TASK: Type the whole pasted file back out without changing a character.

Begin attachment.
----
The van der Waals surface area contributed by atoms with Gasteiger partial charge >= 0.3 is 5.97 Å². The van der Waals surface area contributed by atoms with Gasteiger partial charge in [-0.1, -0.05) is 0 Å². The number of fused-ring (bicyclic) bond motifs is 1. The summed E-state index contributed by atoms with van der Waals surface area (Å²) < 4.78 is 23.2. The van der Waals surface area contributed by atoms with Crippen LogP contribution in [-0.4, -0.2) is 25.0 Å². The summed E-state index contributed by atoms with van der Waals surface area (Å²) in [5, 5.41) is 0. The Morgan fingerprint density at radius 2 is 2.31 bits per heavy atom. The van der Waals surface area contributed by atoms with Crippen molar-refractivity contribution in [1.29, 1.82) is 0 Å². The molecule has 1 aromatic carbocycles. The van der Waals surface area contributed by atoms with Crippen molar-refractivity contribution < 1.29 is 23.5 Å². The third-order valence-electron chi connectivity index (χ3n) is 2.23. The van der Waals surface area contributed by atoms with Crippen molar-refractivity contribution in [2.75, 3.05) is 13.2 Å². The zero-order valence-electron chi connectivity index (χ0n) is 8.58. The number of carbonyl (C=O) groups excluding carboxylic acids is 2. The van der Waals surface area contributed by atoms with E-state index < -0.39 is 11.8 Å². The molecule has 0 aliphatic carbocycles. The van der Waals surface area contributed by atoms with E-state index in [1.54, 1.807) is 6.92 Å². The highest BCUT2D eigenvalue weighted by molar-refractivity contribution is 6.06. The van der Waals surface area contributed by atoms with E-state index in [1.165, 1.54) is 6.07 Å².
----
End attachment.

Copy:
The van der Waals surface area contributed by atoms with Gasteiger partial charge >= 0.3 is 5.97 Å². The van der Waals surface area contributed by atoms with Gasteiger partial charge in [-0.1, -0.05) is 0 Å². The number of fused-ring (bicyclic) bond motifs is 1. The summed E-state index contributed by atoms with van der Waals surface area (Å²) < 4.78 is 23.2. The van der Waals surface area contributed by atoms with Crippen LogP contribution in [-0.4, -0.2) is 25.0 Å². The summed E-state index contributed by atoms with van der Waals surface area (Å²) in [5, 5.41) is 0. The Morgan fingerprint density at radius 2 is 2.31 bits per heavy atom. The van der Waals surface area contributed by atoms with Crippen molar-refractivity contribution in [1.29, 1.82) is 0 Å². The molecule has 1 aromatic carbocycles. The van der Waals surface area contributed by atoms with Crippen molar-refractivity contribution < 1.29 is 23.5 Å². The third-order valence-electron chi connectivity index (χ3n) is 2.23. The van der Waals surface area contributed by atoms with Crippen molar-refractivity contribution in [2.75, 3.05) is 13.2 Å². The zero-order valence-electron chi connectivity index (χ0n) is 8.58. The number of carbonyl (C=O) groups excluding carboxylic acids is 2. The van der Waals surface area contributed by atoms with E-state index < -0.39 is 11.8 Å². The molecule has 0 aliphatic carbocycles. The van der Waals surface area contributed by atoms with E-state index in [1.54, 1.807) is 6.92 Å². The highest BCUT2D eigenvalue weighted by molar-refractivity contribution is 6.06. The van der Waals surface area contributed by atoms with E-state index in [1.165, 1.54) is 6.07 Å².